Thoughts about transformational technologies; musings about momentous methodologies; awareness of awesome apps….
Green screens have been around for some time now. In very simple terms, green screens provide a transparent background behind an object (such as a person); the final background image is then superimposed creating the illusion of the person actually being there. A classic example is weather reporting on TV.
The reason that bright green is used is that there are no green pigments in skin, so skin will always remain opaque when you film. However, if a person wore some green clothing, it would become transparent and let the background shine through- with interesting effects!
As technology advances, it is becoming incredibly easy to harness the potential of green screen techniques in the classroom.
All that is needed for green screening is a green background- you can buy green cloths; you can paint a wall matte green; you can buy pop up frames; or in schools, you can use green backing paper! A mid green colour works best.
The more even the green background, the better the final result will be. If you use cloth, hang it a couple of hours before use to let the creases drop out and use some weights or clips to stretch the cloth. You could also mist the cloth lightly with a spray to help the creases fall out, although test on an inconspicuous part as water will darken the fabric.
Good lighting will dramatically enhance the final result too. Photo studio lights with daylight bulbs will improve filming if it is in a dark room with yellow lights in the ceiling. If a classroom is naturally bright you should be fine.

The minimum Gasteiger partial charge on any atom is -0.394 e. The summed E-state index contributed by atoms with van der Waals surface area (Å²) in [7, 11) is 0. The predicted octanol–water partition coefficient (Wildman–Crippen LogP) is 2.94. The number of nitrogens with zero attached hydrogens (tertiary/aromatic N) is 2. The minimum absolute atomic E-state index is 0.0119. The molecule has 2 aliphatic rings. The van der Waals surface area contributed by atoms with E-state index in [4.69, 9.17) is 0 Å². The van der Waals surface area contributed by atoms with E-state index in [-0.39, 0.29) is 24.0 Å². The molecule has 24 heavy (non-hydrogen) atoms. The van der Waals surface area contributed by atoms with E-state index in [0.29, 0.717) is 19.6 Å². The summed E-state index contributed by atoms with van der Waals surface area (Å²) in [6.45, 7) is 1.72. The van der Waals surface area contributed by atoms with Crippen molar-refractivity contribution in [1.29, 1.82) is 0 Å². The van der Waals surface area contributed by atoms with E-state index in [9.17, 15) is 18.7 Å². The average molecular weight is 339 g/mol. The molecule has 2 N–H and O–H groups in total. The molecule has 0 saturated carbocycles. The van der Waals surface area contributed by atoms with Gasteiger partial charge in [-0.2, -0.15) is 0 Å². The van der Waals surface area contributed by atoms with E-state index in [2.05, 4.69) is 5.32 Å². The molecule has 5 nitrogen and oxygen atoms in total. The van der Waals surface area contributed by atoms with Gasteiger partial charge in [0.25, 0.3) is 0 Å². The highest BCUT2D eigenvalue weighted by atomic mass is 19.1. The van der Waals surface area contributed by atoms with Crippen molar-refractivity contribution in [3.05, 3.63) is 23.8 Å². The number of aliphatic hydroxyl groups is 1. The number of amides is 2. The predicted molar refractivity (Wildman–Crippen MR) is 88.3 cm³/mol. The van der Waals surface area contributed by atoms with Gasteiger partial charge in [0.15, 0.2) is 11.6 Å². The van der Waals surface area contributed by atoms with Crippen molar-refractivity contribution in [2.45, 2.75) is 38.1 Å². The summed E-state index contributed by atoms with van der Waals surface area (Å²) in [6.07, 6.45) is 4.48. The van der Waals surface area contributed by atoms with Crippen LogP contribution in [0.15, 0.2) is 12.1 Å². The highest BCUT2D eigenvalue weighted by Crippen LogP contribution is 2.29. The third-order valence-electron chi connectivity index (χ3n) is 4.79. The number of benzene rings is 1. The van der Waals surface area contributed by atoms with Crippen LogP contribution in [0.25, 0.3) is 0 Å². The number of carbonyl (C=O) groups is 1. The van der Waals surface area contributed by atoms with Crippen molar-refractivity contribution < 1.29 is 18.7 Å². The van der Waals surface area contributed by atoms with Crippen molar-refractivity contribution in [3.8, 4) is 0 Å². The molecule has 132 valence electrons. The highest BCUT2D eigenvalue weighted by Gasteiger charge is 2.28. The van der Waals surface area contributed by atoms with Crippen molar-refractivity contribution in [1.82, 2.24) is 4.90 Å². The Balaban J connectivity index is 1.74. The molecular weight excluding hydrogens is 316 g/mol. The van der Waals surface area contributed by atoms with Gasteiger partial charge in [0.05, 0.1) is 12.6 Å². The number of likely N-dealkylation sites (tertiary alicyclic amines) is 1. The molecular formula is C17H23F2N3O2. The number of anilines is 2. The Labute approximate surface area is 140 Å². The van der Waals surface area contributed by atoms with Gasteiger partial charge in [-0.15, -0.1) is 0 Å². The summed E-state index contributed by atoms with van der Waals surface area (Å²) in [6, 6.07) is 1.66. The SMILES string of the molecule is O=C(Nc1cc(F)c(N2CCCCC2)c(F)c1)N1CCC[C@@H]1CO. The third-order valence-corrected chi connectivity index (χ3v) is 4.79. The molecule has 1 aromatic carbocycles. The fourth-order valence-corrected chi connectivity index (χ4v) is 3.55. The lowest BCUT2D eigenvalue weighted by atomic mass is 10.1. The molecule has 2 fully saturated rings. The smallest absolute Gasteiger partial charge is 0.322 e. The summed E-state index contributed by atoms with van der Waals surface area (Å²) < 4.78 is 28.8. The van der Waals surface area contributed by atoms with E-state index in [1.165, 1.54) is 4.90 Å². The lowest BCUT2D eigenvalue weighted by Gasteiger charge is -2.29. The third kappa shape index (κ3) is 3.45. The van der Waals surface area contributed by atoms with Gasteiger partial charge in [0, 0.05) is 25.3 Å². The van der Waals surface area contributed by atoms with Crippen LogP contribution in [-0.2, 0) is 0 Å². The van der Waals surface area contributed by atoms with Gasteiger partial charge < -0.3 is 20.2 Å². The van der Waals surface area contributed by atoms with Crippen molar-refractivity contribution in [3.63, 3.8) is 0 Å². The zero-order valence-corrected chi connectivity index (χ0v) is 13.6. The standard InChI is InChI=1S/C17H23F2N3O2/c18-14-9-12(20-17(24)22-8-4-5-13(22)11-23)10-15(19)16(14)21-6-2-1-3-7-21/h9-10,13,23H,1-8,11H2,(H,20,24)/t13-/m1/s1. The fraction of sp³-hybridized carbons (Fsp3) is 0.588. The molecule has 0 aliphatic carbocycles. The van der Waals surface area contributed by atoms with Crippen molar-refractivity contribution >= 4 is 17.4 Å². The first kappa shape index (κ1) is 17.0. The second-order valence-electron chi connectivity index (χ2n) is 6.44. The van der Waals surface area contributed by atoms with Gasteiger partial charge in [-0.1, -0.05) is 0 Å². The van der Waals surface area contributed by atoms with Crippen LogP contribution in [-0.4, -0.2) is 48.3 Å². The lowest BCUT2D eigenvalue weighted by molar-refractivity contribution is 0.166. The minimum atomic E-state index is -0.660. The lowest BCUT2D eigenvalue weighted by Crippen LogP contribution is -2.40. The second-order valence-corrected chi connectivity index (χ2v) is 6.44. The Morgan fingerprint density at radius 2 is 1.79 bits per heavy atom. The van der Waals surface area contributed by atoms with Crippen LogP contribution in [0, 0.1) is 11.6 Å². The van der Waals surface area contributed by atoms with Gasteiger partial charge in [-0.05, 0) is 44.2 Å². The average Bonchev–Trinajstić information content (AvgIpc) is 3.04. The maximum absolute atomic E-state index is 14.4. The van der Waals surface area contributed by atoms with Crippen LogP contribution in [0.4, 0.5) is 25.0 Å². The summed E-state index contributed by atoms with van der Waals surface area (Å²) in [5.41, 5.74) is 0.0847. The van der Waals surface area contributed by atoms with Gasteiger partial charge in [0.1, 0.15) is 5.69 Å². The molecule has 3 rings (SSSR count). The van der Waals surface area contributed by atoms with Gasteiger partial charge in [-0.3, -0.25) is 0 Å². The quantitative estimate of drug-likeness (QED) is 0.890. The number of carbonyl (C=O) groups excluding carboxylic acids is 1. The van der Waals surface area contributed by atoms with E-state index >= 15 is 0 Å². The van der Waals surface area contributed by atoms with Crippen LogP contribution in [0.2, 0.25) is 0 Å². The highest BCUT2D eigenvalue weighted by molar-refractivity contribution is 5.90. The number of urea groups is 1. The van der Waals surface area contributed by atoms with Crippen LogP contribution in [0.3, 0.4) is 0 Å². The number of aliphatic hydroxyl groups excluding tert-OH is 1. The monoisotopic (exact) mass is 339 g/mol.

For iPad there are great green screen apps- my two favourites are:
|Green Screen by DoInk
Both are extremely easy to use, although they work in slightly different ways.
With Veescope you choose your background first; then film in front of the green screen. Both the background and the subject are merged together at the same time. It is good for on the fly work.
With Green Screen by DoInk, you can separate the clips; you can film against a green screen first, then bring the green video clip into the app and add the background (or backgrounds). The significant advantage is that the background can be changed if it is not right, without having to film all over again. Another great advantage to DoInk's app is that you can adjust the green using the colour dial to remove all traces of green.
The possibilities of green screen are endless and there are so many applications across the curriculum. Fantasy, pupils describing settings; non-chronological work; news reports; any work that is prefaced by you asking the pupils to "Imagine...."; pupils explaining properties of shapes in maths... and for real impact pupils need to learn how to pretend and act!
Happy green screening!